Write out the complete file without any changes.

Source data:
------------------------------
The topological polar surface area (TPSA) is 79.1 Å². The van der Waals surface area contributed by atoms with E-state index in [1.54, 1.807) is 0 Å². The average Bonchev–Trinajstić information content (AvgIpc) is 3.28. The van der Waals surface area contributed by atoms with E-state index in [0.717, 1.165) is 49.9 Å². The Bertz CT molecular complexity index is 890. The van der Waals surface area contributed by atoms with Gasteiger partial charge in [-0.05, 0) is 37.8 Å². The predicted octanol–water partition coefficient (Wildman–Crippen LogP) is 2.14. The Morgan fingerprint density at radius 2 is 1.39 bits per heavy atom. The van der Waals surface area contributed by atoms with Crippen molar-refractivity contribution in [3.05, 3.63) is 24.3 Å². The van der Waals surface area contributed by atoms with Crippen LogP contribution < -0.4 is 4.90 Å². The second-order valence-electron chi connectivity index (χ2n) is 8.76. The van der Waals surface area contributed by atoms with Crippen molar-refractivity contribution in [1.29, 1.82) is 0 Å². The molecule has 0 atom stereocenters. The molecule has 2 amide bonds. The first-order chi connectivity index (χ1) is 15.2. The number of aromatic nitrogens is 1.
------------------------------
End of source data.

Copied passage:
The topological polar surface area (TPSA) is 79.1 Å². The van der Waals surface area contributed by atoms with E-state index in [1.54, 1.807) is 0 Å². The average Bonchev–Trinajstić information content (AvgIpc) is 3.28. The van der Waals surface area contributed by atoms with E-state index in [0.717, 1.165) is 49.9 Å². The Bertz CT molecular complexity index is 890. The van der Waals surface area contributed by atoms with Gasteiger partial charge in [-0.05, 0) is 37.8 Å². The predicted octanol–water partition coefficient (Wildman–Crippen LogP) is 2.14. The Morgan fingerprint density at radius 2 is 1.39 bits per heavy atom. The van der Waals surface area contributed by atoms with Crippen molar-refractivity contribution in [3.05, 3.63) is 24.3 Å². The van der Waals surface area contributed by atoms with Crippen LogP contribution < -0.4 is 4.90 Å². The second-order valence-electron chi connectivity index (χ2n) is 8.76. The van der Waals surface area contributed by atoms with Crippen molar-refractivity contribution in [1.29, 1.82) is 0 Å². The molecule has 0 atom stereocenters. The molecule has 2 amide bonds. The first-order chi connectivity index (χ1) is 15.2. The number of aromatic nitrogens is 1.